If you’ve ever heard the phrase “a dollar received today is worth more than a dollar received tomorrow,” you’re hearing a statement on the time value of money. This is because of **opportunity cost**, which represents the wasted opportunity to invest money.

For example, let’s assume we’re analyzing $1,000 to be received today versus receiving the same $1,000 one year later in an environment where a bank savings account earns only 1% annually. The $1,000 received today can be placed in the savings account and begin earning interest immediately. Even with just a 1% return, the account would earn $10 over the year (assuming interest doesn’t compound monthly). After one year, the investor would have $1,010 in the bank account. Now, compare it to the other scenario - waiting one full year to receive $1,000. The choice should be clear - even with just a small return, receiving money today is more valuable than waiting to receive the same sum of money.

An investor can determine the current value of future money received through **discounted cash flow** tools. By performing a **present value** calculation, an investor is “discounting” future cash flows. Let’s first establish the formula:

$PV=(1+DR)_{n}FV where:PVFVDRn =present value=future value=discount rate=# of years $

Let’s break down the components of this formula, then work through some numbers to better understand this topic. **Future value** is the amount of return (money) to be received in the future. The **discount rate** represents the average rate of return in the market. This is an important factor as it demonstrates the missed opportunity a person experiences if they must wait to receive money in the future. For example, it can be assumed the investor is missing out on a 5% return if the average rate of return in the market is 5%. The ‘**n**’ in the formula refers to the number of years the investor must wait to receive the future return.

*Series 66 test questions on discounted cash flow tend to be conceptual, although it’s possible you’re required to do a present value calculation. If this occurs, the calculation itself is typically simple.*

Let’s work through this example:

An investor is considering the purchase of a $1,000 par, 2-year, 5% corporate debenture currently trading at 97. The rate of return in the market is 6%. What is the present value of the debenture?

With the information provided in the question, we can calculate the bond’s present value. This is a two-year bond, so we’ll need to do two present value calculations - one for the return received after one year, and another for the return received after two years.

**Present value - year 1**

This bond pays a 5% coupon, which is always based on the bond’s par value ($1,000). Therefore, this bond will pay $50 of annual interest to the investor. In the first year of ownership, this is the only return the investor will gain. Let’s do the first year’s present value calculation:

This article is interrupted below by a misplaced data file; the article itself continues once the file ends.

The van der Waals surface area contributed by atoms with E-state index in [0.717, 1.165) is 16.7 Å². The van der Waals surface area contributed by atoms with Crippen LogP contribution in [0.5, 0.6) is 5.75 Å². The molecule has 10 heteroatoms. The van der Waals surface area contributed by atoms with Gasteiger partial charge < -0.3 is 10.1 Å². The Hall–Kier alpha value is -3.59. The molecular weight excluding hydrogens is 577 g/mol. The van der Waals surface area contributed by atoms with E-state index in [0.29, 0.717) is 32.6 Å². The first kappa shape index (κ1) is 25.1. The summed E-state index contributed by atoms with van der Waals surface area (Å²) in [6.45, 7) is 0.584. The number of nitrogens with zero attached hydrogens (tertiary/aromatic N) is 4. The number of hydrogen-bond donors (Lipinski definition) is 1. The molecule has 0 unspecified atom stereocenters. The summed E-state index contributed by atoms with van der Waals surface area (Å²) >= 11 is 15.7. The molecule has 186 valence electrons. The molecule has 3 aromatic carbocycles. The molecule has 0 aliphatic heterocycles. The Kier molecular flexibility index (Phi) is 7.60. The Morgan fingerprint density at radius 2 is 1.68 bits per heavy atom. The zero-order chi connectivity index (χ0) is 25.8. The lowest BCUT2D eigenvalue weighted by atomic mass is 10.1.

$PV=(1+DR)_{n}FV $

$PV=(1+0.06)_{1}$50 $

$PV=1.06$50 $

$PV=$47.17$

If the investor must wait a full year to receive $50 when the average rate of return in the market is 6%, then the future return is only worth $47.17 in “today’s dollars.” Here’s another way to think about it - if the investor had $47.17 today and obtained an average 6% return, they would earn a return of roughly $2.83 ($47.17 x 6%). Earning $2.83 on an original investment of $47.17 results in a total of $50 after one year ($47.17 + $2.83). That’s why $50 received after one full year is considered equivalent to $47.17 today. It’s all about missed opportunities!

**Present value - year 2**

The bond will pay another $50 in the second year, plus the investor will also receive the $1,000 par value at maturity. With this bond trading at a discount, the investor officially “earns” the discount at maturity. Bottom line - the investor receives $1,050 at the end of year two due to the combination of interest and par value. Let’s do the second year’s present value calculation:

$PV=(1+DR)_{n}FV $

$PV=(1+0.06)_{2}$1,050 $

$PV=1.06_{2}$1,050 $

$PV=1.1236$1,050 $

$PV=$934.50$

If the investor must wait two full years to receive $1,050 when the average rate of return in the market is 6%, then the future return is only worth $934.50 in “today’s dollars.” Here’s another way to think about it - if the investor had $934.50 today and obtained an average 6% return (compounded over two years), they would earn a return of roughly $115.50 (represents a compounded 6% return on $934.50 over two years). Earning $115.50 on an original investment of $934.50 results in a total of $1,050 after one year ($934.50 + $115.50). That’s why $1,050 received after two full years is considered equivalent to $934.50 today. Again, it’s all about missed opportunities!

**Putting it all together**

To determine the total present value of the bond, we will now add the two years of present value we just calculated:

$Total PV=Year 1 PV + Year 2 PV$

$Total PV=$47.17 + $934.50$

$Total PV=$981.67$

From a pure “time value of money” perspective, the present value of the bond is $981.67. We discounted the future cash flow from this bond back to its value in today’s dollars. By doing so, we have an indicator of the bond’s value. We’ll learn more about this in a future chapter, but we can utilize this information to determine whether the bond is a good or bad deal at its current market price. Here’s a quick clue - it might be underpriced!

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